New molecular self-assembly process scales up from nanometers to millimeters
June 10, 2014
Finnish and Italian researchers have developed a way to align molecular self-assemblies from nanometers to millimeters, an alternative to conventional top-down lithography approaches for creating electronic devices.
Molecular self-assembly, a concept derived from biology, leads to spontaneous organization of molecules into more complex and functional supramolecular structures.
Molecular self-assembly has been used for “templating” (using a pattern to cut or shape) functional devices, molecular wires, memory elements, etc., but has typically required additional processing steps to achieve extended alignment of the structures. And typically, the structures lack common alignment and therefore the materials are disordered at macroscale (larger dimensions).
The researchers at the Aalto University of Helsinki, the Politecnico di Milano, and VTT Technical Research Centre of Finland have now shown that by creating recognition elements between polymers and fluorinated small molecules, it’s possible to drive spontaneous self-assembly at macroscale (millimeters).
The research is described in Nature Communications June 4 (open access).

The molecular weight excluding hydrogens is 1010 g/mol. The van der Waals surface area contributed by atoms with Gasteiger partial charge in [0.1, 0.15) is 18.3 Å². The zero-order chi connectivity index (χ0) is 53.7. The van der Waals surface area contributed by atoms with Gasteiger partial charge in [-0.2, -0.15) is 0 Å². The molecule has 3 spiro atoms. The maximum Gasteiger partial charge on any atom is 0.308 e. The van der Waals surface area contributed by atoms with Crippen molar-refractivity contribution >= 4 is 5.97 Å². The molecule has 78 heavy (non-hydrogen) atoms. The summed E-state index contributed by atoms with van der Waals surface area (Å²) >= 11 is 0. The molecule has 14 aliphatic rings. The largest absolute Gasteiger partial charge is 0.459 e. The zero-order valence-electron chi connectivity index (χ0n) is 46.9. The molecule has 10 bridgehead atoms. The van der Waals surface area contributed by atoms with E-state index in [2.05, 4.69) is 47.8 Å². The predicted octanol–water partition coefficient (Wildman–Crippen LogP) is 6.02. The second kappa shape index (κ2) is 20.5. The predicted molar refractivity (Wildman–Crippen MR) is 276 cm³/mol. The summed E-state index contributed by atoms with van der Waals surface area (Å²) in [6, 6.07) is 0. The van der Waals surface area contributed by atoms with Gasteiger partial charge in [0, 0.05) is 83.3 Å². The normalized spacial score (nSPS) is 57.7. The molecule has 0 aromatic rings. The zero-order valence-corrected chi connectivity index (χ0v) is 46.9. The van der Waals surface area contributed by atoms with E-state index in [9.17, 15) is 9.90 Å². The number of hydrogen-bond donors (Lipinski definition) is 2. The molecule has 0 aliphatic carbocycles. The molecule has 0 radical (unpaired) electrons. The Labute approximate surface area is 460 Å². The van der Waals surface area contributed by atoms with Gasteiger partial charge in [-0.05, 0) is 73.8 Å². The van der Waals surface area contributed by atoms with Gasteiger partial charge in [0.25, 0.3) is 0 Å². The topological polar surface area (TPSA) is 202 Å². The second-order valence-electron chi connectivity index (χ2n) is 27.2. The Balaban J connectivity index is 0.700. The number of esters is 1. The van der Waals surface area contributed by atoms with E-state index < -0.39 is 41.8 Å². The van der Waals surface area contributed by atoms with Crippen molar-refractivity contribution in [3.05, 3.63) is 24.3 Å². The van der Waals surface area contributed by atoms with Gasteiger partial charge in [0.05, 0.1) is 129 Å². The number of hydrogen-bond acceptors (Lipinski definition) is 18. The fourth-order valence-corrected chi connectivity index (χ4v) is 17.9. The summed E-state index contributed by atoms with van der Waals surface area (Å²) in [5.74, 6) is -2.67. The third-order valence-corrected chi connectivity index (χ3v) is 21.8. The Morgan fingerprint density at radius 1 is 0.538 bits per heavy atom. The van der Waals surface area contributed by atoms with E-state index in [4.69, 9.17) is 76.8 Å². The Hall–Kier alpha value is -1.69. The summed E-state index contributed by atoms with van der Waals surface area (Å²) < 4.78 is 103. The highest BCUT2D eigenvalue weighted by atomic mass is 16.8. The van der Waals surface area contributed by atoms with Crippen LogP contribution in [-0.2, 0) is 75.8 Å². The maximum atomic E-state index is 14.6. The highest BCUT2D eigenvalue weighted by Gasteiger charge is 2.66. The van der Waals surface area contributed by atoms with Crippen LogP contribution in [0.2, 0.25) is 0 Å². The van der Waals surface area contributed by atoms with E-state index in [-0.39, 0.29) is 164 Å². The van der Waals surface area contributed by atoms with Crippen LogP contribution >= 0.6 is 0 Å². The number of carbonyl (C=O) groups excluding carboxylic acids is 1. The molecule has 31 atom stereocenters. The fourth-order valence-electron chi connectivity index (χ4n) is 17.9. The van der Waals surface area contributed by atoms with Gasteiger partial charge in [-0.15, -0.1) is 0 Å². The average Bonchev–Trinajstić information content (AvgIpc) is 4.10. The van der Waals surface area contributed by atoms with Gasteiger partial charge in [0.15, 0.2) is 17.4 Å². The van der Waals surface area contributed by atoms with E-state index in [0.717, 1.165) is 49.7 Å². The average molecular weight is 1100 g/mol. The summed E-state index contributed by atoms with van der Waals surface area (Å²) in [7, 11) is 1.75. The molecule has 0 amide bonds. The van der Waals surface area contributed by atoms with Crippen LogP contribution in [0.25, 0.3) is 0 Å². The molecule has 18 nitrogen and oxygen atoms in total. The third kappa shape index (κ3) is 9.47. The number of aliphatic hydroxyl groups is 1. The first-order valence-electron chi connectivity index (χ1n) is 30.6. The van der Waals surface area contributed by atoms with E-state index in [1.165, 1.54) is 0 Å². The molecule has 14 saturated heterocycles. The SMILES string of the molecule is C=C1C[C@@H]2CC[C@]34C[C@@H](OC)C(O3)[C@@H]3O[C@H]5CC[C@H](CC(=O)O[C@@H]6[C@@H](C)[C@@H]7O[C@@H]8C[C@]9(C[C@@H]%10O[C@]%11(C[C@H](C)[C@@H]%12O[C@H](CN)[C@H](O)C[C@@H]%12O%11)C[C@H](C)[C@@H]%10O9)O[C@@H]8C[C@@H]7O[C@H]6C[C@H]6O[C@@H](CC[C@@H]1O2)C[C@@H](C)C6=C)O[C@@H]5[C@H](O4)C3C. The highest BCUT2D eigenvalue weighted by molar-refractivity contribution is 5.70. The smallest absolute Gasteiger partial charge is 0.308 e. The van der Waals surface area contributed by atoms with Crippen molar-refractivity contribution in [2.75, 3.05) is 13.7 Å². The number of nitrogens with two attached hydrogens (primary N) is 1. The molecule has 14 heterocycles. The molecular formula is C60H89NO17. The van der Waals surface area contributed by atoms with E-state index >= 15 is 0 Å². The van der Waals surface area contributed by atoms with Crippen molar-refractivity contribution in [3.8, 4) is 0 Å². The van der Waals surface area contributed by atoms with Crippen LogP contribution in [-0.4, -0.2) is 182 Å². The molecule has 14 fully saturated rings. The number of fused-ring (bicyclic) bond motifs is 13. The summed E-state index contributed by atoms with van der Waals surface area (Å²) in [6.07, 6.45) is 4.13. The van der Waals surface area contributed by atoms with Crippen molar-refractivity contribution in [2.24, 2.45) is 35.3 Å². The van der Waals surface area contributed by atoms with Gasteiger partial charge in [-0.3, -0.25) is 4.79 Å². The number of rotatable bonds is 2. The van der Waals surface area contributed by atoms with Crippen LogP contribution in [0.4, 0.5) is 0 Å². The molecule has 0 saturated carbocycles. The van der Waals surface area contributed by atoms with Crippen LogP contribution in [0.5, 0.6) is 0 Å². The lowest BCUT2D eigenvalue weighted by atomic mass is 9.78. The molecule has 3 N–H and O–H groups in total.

Abstract of Nature Communications paper
Aligning polymeric nanostructures up to macroscale in facile ways remains a challenge in materials science and technology. Here we show polymeric self-assemblies where nanoscale organization guides the macroscopic alignment up to millimetre scale. The concept is shown by halogen bonding mesogenic 1-iodoperfluoroalkanes to a star-shaped ethyleneglycol-based polymer, having chloride end-groups. The mesogens segregate and stack parallel into aligned domains. This leads to layers at ~10 nm periodicity. Combination of directionality of halogen bonding, mesogen parallel stacking and minimization of interfacial curvature translates into an overall alignment in bulk and films up to millimetre scale. Upon heating, novel supramolecular halogen-bonded polymeric liquid crystallinity is also shown. As many polymers present sites capable of receiving halogen bonding, we suggest generic potential of this strategy for aligning polymer self-assemblies.